Think we're headed back into a recession? A lot of investors do. They are buying the most defensive, recession-proof names they can get their hands on. That means consumer staples names Colgate Palmolive (CL) and Coca-Cola (KO) are quickly coming back into favor; both are knocking on the door of new highs. Makes sense, as it's unlikely consumers will give up the most basic daily things - no matter how deep the economy sinks.
SEE: Tips For Recession-Proofing Your Portfolio
Investopedia Broker Guides : Enhance your trading with the tools from today's top online brokers.
There's another group of stocks that do just as well in a recessionary period though, and these corporations don't make anything you can eat or clean yourself with. In fact, these companies don't even target consumers at all - at least not individual consumers.
In the same sense that the average consumer just isn't going to give up food or hygiene no matter how tough times get, some corporations can't give up something they've grown quite accustomed to as well - their technology. Specifically, a whole host of enterprises are quite married to their software-as-a-service and database management service, so much so that they couldn't get rid of it if they wanted to.
This is a unique business. Unlike auto manufacturing or retailing, technology service providers are built from the ground up not to generate one-time sales, but rather generate recurring revenue on a monthly and quarterly basis.
Oracle Sees Solid Growth
It's a model that's worked well for the likes of Oracle (ORCL). While the company has seen its ups and downs on the personnel front (the Mark Hurd, HP saga), Oracle made more for shareholders in 2008 than it did in 2007, and made more in 2009 than it did in 2008. In fact, Oracle's earnings have increased solidly every year since 2005.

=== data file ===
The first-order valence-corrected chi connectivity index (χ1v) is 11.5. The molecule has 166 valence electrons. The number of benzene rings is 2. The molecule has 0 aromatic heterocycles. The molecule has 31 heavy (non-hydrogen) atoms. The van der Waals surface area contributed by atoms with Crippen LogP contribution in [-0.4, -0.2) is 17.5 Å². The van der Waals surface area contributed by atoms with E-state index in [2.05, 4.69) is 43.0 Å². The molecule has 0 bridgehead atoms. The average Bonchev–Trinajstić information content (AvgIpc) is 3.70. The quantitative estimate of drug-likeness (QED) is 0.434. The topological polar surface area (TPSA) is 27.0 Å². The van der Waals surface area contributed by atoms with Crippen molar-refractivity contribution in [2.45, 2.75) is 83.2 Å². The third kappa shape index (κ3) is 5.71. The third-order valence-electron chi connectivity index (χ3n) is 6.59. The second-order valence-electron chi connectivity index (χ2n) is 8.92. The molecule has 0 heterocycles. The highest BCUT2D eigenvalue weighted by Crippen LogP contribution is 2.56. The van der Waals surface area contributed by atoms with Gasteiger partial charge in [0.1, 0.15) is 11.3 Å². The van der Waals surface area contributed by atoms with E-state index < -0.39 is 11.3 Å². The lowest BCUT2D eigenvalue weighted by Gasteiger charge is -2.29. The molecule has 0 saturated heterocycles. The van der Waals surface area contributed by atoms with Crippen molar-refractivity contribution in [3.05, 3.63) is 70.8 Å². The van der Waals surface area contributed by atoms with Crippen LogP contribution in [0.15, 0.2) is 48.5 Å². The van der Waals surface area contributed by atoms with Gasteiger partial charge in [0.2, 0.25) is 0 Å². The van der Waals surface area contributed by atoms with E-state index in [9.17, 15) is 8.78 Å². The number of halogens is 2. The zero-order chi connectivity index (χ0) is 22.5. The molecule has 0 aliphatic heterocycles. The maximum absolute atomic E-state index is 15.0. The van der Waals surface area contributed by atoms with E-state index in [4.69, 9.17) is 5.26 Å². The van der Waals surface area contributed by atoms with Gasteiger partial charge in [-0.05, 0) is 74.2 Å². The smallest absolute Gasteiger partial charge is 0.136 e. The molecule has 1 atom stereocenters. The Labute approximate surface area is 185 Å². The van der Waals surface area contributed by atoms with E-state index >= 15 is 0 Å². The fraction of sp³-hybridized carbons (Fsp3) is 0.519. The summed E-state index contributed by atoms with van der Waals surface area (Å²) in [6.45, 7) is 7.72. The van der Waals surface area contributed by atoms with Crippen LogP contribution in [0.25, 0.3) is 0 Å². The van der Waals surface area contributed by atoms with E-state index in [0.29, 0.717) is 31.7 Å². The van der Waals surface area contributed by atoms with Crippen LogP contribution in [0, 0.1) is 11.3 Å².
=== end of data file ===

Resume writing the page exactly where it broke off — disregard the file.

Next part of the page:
How does that happen when every other industry is still struggling to push itself up off the mat? It's the recurring-revenue nature of the database and software management business. Once Oracle integrates itself into the daily routine of its customers, it's entrenched.
The Niche Player
Where Oracle paints a broad brush stroke in the industry, some of the more focused names perform even better within a particular niche.
Take Cerner Corporation (CERN) for instance. This supplier of healthcare information technology solutions has also grown its top and bottom line every year since 2006, sailing right through the 2008 recession as if it wasn't happening. Analysts predict this year's revenue will be $2.5 billion. Although shares are priced at a hefty 41.22 times trailing earnings, the consistent fiscal progress is undeniable.
Right Idea, Wrong Stocks
While Oracle and Cerner are fine stocks in their own way, as is so often the case, the highest-profile name in the group isn't necessarily the best stock in that group.
Among the healthcare technology names, Quality Systems (QSII) may be the better choice. With shares priced at 22 times trailing earnings, it may not going to win any value awards. After four straight quarters of earnings increases though - not to mention five consecutive years of higher per-share profits - it's tough to deny it is a growth juggernaut.
In the same broad vein as Oracle, smaller New York-based CA Inc. (CA) may be a wiser choice. Like Quality Systems as well as Oracle, CA has created stunningly reliable growth regardless of the environment. For every quarter over the past two years now, the company has posted high year over year quarterly profits. And, it also boasts five straight years of improved profits, as if the recession wasn't even happening. (To help identify which stocks to add to your portfolio, read 4 Characteristics Of Recession-Proof Companies .)
Use the Investopedia Stock Simulator to trade the stocks mentioned in this stock analysis, risk free!